Pieter Jonkers from the Tshwane University of Technology is this year’s regional representative at the 25th Corobrik Architectural Student of the Year Awards. His winning entry is ‘The Design of a Transportation Hub and Student Centre on the Pretoria Campus of the Tshwane University of Technology.’
Allin Dangers, Corobrik Director of Sales, Inland Region, noted that the architecture represented in the work of these young professionals from the Tshwane University of Technology was again of the highest caliber. Corobrik had been delighted to witness the growing maturity of architectural graduates coming out of Tshwane over the years, with architectural graduates now well able to compete with the best of the best from the other institutions.
He said this year’s regional winner Pieter Jonkers as well as runners up Wandile Sibandze and Adrian Louw and winner of the prize for best use of clay masonry, Johan du Toit, demonstrated that future architects were embracing the sustainability agenda with environmental issues achieving equal status with functionality and aesthetics.
Pieter Jonkers winning entry focuses on the design of a railway station and student centre as a place of arrival and meeting place at the Pretoria Campus of the Tshwane University of Technology (TUT). Various future developments envisaged for the campus will put more pressure on the already choked precinct. The proposal will comprise of an upgrade of the existing Metrorail station as well as an evaluation of the existing transport and parking situation.
Jonkers says, “Although public transport to and from the campus mainly comprise busses and mini-bus taxi’s, railway transportation is an almost forgotten mode to serve the campus. A possible combination/connection between these forms of transport may result in a more centralised, accessible and organised transport situation – a gateway to TUT. Other modes of movement on campus will be tested (i.e. shuttle system). “
“In our vision this new complex (student centre /transportation hub) will become one of the most essential meeting and arrival spaces on campus – something which is currently absent. The approach will be to establish a pedestrian orientated campus environment integrated with activities to ignite a student life and to institute a sense of place. The redesign of existing outside spaces aims to create a more integrated and coherent campus environment.”
In second place Wandile Sibandze’s thesis Mvembili Interpretive and Research Centre offers an interpretive and research centre in Mvembili area, Swaziland. Situated on a site rich in Swazi heritage and natural beauty of its environment the centre also encompasses a museum which tells the story of the monarch. Scientific and cultural explanation draws awareness of environmental conservation.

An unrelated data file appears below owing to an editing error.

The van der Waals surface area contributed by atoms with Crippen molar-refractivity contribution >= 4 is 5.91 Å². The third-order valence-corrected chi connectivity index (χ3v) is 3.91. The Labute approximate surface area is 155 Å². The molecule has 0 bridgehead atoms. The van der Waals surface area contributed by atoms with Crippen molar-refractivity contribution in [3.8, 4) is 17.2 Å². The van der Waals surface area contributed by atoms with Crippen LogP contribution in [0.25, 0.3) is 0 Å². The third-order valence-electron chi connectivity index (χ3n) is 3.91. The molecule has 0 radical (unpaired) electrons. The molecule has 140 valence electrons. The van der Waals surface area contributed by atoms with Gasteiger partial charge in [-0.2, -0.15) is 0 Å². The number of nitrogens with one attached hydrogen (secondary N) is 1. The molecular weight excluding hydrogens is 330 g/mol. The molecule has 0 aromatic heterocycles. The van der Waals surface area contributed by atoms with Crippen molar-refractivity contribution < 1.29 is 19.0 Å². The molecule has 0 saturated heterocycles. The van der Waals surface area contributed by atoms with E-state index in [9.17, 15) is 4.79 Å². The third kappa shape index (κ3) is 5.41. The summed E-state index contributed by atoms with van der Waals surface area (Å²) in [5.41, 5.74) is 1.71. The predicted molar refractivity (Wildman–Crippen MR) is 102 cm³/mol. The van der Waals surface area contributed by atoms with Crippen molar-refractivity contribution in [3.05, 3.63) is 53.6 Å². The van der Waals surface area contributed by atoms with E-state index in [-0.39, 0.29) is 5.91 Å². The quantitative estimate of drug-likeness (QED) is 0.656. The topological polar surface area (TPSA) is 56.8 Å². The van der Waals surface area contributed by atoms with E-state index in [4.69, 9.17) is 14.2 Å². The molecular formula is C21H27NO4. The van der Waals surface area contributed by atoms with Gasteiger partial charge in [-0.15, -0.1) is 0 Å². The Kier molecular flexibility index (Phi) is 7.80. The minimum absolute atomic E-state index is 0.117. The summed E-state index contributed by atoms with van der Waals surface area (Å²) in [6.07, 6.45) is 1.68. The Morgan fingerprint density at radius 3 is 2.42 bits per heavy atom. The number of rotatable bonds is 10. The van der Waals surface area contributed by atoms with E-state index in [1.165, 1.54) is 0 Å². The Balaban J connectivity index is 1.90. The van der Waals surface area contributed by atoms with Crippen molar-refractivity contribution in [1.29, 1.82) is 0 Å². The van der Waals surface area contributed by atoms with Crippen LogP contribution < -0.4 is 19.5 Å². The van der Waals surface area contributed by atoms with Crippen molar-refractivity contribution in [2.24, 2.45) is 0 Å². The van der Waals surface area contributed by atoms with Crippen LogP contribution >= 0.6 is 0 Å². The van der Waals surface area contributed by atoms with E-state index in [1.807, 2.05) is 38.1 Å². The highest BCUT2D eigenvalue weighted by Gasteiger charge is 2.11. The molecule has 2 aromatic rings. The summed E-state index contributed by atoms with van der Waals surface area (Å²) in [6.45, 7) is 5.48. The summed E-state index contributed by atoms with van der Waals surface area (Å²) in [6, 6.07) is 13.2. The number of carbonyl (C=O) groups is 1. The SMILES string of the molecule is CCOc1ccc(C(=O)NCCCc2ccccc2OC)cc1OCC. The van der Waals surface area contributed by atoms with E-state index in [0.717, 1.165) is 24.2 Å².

Third place, Adrian Louw’s entry, ‘The design of a Louw security community re-entry facility in central Pretoria’ focuses on alternative approaches of incarceration in South African prisons. He says the current overcrowded facilities encourage habitual return to a life of crime whereas his dissertation proposes a new detention building. The facility he recommends will offer education, rehabilitation and holistic reintegration of inmates.
Best use of clay winner, Johan du Toit’s thesis is ‘The design of a music development centre in central Pretoria.’
Du Toit says, “The aim of the music centre is to contribute to the development of the musical art within the public arena of South Africa. It will serve as a case study for how music education and awareness could be approached.”
“The design incorporates open and enclosed performing spaces, recording studios, classrooms, practice areas, an auditorium and administration facilities. It will act as a vibrant node as music and dance will be encouraged in the public area.”
Louw integrated clay face brick on the main elements of the building to reflect the building’s intention of the recognition of current material use and conform to what an African building should adhere to.
Brick, especially in Pretoria, is used and recognised as a material used for formal buildings.
Flamingo Travertine from Corobrik will create an interesting and somewhat playful aesthetic on these main elements in juxtaposition to the monotonous colour pattern of concrete, which can become overbearing if used throughout the building. It not only serves an aesthetical purpose, but a functional purpose as well. Clay brick is recognised as a widely available building material in South Africa which does not require high skilled building aptitude. It also has a long life span, supports thermally efficient solutions with low maintenance this underpinning its economic value.”
The awards, which offer a R7 000 prize for the winner, a R5 000 prize for second place, a R3 000 prize for third place and a R3 000 prize for best use of clay masonry took place at the Tshwane University of Technology. Pieter Jonkers will represent this institution at the national finals on the 7th March 2012.
“While these awards were created to promote quality design and to acknowledge talent among architectural students, they are importantly providing opportunity for discourse and debate on what constitutes really good architecture. As to be expected we are seeing design solutions and specification technologies emerging to better address the issues of global warming and that augurs well for our future built and natural environments,” Dangers said.
Pieter Jonkers of the Tshwane University of Technology is the regional winner in the 2011 Corobrik Architectural Student of the Year Event. He is pictured receiving his award from Allin Dangers, Corobrik Director of Sales – Inland Region